Create a free Diverse: Issues In Higher Education account to continue reading

UCLA Launches Largest Mexican, Mexican American Online Archive

Tejano music legend Lydia Mendoza’s first recordings in 1928, as a member of Cuarteto Carta Blanca, are included in the Frontera Collection at UCLA.

The University of California, Los Angeles Chicano Studies Research Center, the UCLA Library, and the Arhoolie Foundation have launched the largest online digital archive of Mexican and Mexican American recordings. The Strachwitz Frontera Collection of Mexican and Mexican American Recordings at UCLA is composed of approximately 41,000 selections, including corridos, boleros and sones to patriotic speeches and comedy skits.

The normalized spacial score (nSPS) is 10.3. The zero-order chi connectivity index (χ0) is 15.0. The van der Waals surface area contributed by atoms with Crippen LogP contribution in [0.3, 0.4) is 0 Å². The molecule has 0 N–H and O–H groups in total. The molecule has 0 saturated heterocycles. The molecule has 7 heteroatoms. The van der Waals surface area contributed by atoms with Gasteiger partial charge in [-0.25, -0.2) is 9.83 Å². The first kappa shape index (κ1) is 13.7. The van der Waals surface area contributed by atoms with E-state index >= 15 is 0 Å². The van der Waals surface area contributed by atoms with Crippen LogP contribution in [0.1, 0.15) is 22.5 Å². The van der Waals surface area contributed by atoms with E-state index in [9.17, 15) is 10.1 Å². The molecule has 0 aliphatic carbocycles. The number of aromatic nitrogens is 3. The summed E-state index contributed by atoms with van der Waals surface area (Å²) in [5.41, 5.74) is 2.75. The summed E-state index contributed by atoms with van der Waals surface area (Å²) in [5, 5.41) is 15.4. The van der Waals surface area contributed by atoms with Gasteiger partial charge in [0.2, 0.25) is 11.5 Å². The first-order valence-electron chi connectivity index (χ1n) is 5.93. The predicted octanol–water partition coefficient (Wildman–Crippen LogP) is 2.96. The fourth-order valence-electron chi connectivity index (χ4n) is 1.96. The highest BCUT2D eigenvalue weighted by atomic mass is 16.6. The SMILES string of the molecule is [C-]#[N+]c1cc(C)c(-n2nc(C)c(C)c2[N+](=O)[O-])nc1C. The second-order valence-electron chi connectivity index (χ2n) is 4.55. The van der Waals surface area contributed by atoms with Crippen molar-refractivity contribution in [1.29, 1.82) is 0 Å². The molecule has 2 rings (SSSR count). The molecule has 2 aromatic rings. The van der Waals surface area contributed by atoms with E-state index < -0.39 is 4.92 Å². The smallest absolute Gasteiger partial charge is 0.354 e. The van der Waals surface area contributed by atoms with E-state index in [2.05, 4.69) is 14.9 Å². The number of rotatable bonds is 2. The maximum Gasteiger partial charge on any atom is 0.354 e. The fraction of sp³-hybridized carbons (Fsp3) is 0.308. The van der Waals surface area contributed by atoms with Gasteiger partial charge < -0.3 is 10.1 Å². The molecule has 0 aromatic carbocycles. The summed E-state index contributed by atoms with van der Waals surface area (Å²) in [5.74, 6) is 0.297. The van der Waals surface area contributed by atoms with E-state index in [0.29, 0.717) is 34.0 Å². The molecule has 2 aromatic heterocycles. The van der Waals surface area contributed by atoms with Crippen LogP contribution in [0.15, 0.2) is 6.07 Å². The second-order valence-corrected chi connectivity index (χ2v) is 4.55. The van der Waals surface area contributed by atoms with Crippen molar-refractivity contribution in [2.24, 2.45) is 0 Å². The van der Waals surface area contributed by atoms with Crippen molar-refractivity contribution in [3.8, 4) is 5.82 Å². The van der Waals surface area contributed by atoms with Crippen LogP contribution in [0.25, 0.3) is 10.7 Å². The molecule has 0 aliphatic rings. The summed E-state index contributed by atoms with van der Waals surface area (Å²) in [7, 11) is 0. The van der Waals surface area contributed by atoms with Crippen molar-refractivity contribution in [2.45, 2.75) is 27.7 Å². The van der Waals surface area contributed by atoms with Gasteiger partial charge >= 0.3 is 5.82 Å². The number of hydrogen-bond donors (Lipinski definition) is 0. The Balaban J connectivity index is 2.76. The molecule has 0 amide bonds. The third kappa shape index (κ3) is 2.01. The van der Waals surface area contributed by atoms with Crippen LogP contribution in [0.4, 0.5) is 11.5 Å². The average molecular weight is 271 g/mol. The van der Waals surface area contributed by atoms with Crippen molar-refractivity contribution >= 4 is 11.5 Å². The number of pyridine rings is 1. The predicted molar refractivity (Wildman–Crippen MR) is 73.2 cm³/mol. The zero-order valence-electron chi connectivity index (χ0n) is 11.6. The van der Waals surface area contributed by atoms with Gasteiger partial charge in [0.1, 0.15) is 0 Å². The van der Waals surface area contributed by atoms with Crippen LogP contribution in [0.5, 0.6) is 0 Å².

Among the compilation’s many gems are 1908 recordings from the mariachi group Cuarteto Coculense; 1928 recordings from Tejano music legend Lydia Mendoza; and the first disc recordings in 1937 by accordion pioneer Narciso Martinez.

Arhoolie Foundation President Chris Strachwitz amassed the collection, and the Los Tigres Del Norte Foundation donated $500,000 to UCLA’s Chicano Research Center to digitize 78 rpm discs.

© Copyright 2005 by

A New Track: Fostering Diversity and Equity in Athletics
American sport has always served as a platform for resistance and has been measured and critiqued by how it responds in critical moments of racial and social crises.
Read More
A New Track: Fostering Diversity and Equity in Athletics